1. Are all of the District Courts open during this public health crisis?
Yes, all District Courts are open to conduct business and hearings. Physical access to a courthouse is subject to the orders regarding health and safety protocols established by the Supreme Judicial Court and Executive Office of the Trial Court. For further details, please see the Supreme Judicial Court’s Fifth Order Regarding Public Access to State Courthouses and Court Facilities.
2. Which matters will the District Courts be conducting in person?
District Courts will conduct most cases in-person in courtrooms. However, certain events will be conducted virtually unless a party requests, and the court orders, that the hearing be conducted in-person. For further details on in-person and virtual court events, please see Joint Standing Order 2-22: Court operational order. Rather than traveling to the court, persons seeking court action on a designated matter, or those who are uncertain as to whether their matter is a matter being heard by the court, should contact the local district court by telephone.
3. What do I do if my local courthouse is temporarily closed due to COVID 19?
You can find information regarding temporary court closures at: Temporary court closures due to COVID-19.
In the event of a temporary court closure, any court order set to expire during the closure of the courthouse is automatically extended until the matter can be addressed by the court.
4. What happens when weather conditions, including snow result in the court being closed for the day?
Any order set to expire during the closure of the courthouse shall automatically be extended until the matter can be addressed by the court.
5. How do I know whether to come to the court for a specific matter?
Rather than traveling to the court, persons seeking court action on a designated matter, or those who are uncertain as to whether their matter is a matter being heard by the court, should contact the local district court by telephone.
6. Who is allowed to be in the courtroom during a court event?
Members of the public are permitted to attend all in-person hearings subject to building and courtroom occupancy limitations.
Judges may, upon request, authorize a participant in a court event (an attorney, party, or witness) to appear virtually while other participants appear in-person, so long as it is consistent with the protection of constitutional rights.
7. How can I file something in the District Court?
Every District Court Clerk’s Office is open to conduct court business. Some courts also have options for the filing of documents without having to come into the Clerk’s Office, such as electronic filing. For information on electronic filing, please visit eFiling in the Trial Court. Filings are not accepted by email unless pre-approval has been obtained from the Clerk’s Office. Clerk’s Offices continue to receive mail, and the electronic filing system continues to operate in regular civil matters. The public access index on MassCourts.org will display all new filings added to our case management system, and you may wish to check this site location.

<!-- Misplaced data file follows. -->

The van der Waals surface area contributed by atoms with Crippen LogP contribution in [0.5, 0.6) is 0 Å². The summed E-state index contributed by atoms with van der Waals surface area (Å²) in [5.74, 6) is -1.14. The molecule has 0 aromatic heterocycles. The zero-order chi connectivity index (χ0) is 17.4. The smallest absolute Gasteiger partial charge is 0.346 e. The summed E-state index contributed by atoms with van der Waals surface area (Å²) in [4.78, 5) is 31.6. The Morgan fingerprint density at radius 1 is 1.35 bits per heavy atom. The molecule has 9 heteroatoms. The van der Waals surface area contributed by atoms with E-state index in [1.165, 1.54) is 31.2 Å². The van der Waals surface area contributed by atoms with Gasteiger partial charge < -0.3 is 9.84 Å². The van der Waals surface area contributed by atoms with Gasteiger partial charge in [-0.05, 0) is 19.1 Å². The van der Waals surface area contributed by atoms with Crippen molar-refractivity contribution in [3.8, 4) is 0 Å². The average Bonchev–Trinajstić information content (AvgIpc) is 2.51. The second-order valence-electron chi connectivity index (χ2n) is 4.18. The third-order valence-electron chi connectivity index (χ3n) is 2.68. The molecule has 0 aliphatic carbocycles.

8. Can I speak to someone in person at a specific Clerk’s Office?
If the matter you are calling about is not an emergency, and if you are not in urgent need of a response, the best way to communicate directly with a specific Clerk’s Office is to email them using the email address listed on each of the District Court pages on Mass.gov. Court contact pages are found here. If you find it necessary to call the court, you will find the main number to the courthouse listed on each of the District Court location information pages.
9. My event has been scheduled for a virtual/zoom conference. How do I access the Zoom hearing?
The notice of hearing that was sent to you should contain instructions on how to access the hearing, including a meeting ID and, to the extent that there is one, a meeting password. You may also call the Clerk’s Office to obtain instruction on how to access the videoconference hearing.
10. My case is supposed to go to trial – will I be able to have a jury trial?
As of February 14, 2022, jury trials have resumed in Massachusetts courts. Please continue to check the Massachusetts judiciary’s COVID-19 webpage for any further information regarding jury trials as your trial date approaches. If you’re represented by an attorney, you should contact your attorney about the status of your case. If you are not represented, you may contact the Clerk’s Office in unsure about the status of your case.
11. What should I do if I was scheduled for jury duty?
As of February 14, 2022, jury trials have resumed in Massachusetts courts. For further information, including juror resources, please visit the Office of the Jury Commissioner webpage.
12. I tried to email the Clerk’s Office, but no one responded. How can I make sure my email is being received by the Clerk’s Office?
We have created a general email account for each Clerk’s office, and a member of the Clerk’s office staff will respond to you as soon as possible. If you have not heard from the Clerk’s Office within a reasonable period of time, you may call the general phone number or email the general email account again. Email information is located on each of the District Court location information pages, click on the courthouse you are looking for to access the email address.
13. How long will this pandemic affect court business?
We will continue to update the public here.
|Last updated:||September 6, 2022|